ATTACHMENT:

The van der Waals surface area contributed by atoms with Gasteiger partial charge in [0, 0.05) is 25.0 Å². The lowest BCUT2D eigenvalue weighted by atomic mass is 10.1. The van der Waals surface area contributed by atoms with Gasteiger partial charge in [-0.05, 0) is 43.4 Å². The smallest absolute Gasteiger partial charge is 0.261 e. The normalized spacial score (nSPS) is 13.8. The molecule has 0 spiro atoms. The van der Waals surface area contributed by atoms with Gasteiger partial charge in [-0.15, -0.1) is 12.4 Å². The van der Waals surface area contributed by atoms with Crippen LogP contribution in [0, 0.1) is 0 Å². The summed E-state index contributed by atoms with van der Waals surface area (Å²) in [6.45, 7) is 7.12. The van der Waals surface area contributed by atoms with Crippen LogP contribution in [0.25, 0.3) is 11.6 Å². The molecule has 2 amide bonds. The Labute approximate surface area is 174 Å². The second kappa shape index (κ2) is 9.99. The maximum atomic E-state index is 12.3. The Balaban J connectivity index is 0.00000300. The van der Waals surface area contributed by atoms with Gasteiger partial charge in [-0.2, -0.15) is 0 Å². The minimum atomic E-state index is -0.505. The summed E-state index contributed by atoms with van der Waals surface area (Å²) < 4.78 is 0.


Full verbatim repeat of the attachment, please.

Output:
The van der Waals surface area contributed by atoms with Gasteiger partial charge in [0, 0.05) is 25.0 Å². The lowest BCUT2D eigenvalue weighted by atomic mass is 10.1. The van der Waals surface area contributed by atoms with Gasteiger partial charge in [-0.05, 0) is 43.4 Å². The smallest absolute Gasteiger partial charge is 0.261 e. The normalized spacial score (nSPS) is 13.8. The molecule has 0 spiro atoms. The van der Waals surface area contributed by atoms with Gasteiger partial charge in [-0.15, -0.1) is 12.4 Å². The van der Waals surface area contributed by atoms with Crippen LogP contribution in [0, 0.1) is 0 Å². The summed E-state index contributed by atoms with van der Waals surface area (Å²) in [6.45, 7) is 7.12. The van der Waals surface area contributed by atoms with Crippen LogP contribution in [0.25, 0.3) is 11.6 Å². The molecule has 2 amide bonds. The Labute approximate surface area is 174 Å². The second kappa shape index (κ2) is 9.99. The maximum atomic E-state index is 12.3. The Balaban J connectivity index is 0.00000300. The van der Waals surface area contributed by atoms with Gasteiger partial charge in [-0.2, -0.15) is 0 Å². The minimum atomic E-state index is -0.505. The summed E-state index contributed by atoms with van der Waals surface area (Å²) < 4.78 is 0.